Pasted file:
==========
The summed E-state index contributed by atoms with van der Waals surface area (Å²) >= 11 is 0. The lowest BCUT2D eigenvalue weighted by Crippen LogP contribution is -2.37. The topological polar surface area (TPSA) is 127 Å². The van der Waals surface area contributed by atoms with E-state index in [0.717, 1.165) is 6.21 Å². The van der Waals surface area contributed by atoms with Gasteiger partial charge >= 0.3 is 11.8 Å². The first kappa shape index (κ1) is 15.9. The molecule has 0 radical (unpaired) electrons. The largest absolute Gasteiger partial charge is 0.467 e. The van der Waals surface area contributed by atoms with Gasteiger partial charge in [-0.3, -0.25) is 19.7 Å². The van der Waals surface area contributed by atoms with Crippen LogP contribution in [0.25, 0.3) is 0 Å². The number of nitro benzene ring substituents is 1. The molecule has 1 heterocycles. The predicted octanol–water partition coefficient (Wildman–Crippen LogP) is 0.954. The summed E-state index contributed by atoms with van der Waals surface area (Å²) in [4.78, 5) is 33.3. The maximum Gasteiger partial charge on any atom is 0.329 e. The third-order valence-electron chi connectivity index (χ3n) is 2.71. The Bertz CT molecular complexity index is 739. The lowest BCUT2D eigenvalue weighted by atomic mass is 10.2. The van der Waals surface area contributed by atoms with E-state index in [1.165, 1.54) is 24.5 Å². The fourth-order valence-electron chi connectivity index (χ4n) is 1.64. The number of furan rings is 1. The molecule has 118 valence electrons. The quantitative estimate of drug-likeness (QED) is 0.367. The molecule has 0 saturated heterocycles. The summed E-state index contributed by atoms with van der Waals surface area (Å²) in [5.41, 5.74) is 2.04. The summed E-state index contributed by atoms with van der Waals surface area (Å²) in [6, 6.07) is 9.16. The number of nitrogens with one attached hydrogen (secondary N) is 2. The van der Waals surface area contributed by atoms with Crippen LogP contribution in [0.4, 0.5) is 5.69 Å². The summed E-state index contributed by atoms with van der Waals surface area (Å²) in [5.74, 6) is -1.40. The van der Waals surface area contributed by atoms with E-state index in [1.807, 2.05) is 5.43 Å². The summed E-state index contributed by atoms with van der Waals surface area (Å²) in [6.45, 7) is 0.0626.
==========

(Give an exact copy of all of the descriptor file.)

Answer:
The summed E-state index contributed by atoms with van der Waals surface area (Å²) >= 11 is 0. The lowest BCUT2D eigenvalue weighted by Crippen LogP contribution is -2.37. The topological polar surface area (TPSA) is 127 Å². The van der Waals surface area contributed by atoms with E-state index in [0.717, 1.165) is 6.21 Å². The van der Waals surface area contributed by atoms with Gasteiger partial charge >= 0.3 is 11.8 Å². The first kappa shape index (κ1) is 15.9. The molecule has 0 radical (unpaired) electrons. The largest absolute Gasteiger partial charge is 0.467 e. The van der Waals surface area contributed by atoms with Gasteiger partial charge in [-0.3, -0.25) is 19.7 Å². The van der Waals surface area contributed by atoms with Crippen LogP contribution in [0.25, 0.3) is 0 Å². The number of nitro benzene ring substituents is 1. The molecule has 1 heterocycles. The predicted octanol–water partition coefficient (Wildman–Crippen LogP) is 0.954. The summed E-state index contributed by atoms with van der Waals surface area (Å²) in [4.78, 5) is 33.3. The maximum Gasteiger partial charge on any atom is 0.329 e. The third-order valence-electron chi connectivity index (χ3n) is 2.71. The Bertz CT molecular complexity index is 739. The lowest BCUT2D eigenvalue weighted by atomic mass is 10.2. The van der Waals surface area contributed by atoms with E-state index in [1.165, 1.54) is 24.5 Å². The fourth-order valence-electron chi connectivity index (χ4n) is 1.64. The number of furan rings is 1. The molecule has 118 valence electrons. The quantitative estimate of drug-likeness (QED) is 0.367. The molecule has 0 saturated heterocycles. The summed E-state index contributed by atoms with van der Waals surface area (Å²) in [5.41, 5.74) is 2.04. The summed E-state index contributed by atoms with van der Waals surface area (Å²) in [6, 6.07) is 9.16. The number of nitrogens with one attached hydrogen (secondary N) is 2. The van der Waals surface area contributed by atoms with Crippen LogP contribution in [0.4, 0.5) is 5.69 Å². The summed E-state index contributed by atoms with van der Waals surface area (Å²) in [5.74, 6) is -1.40. The van der Waals surface area contributed by atoms with E-state index in [1.807, 2.05) is 5.43 Å². The summed E-state index contributed by atoms with van der Waals surface area (Å²) in [6.45, 7) is 0.0626.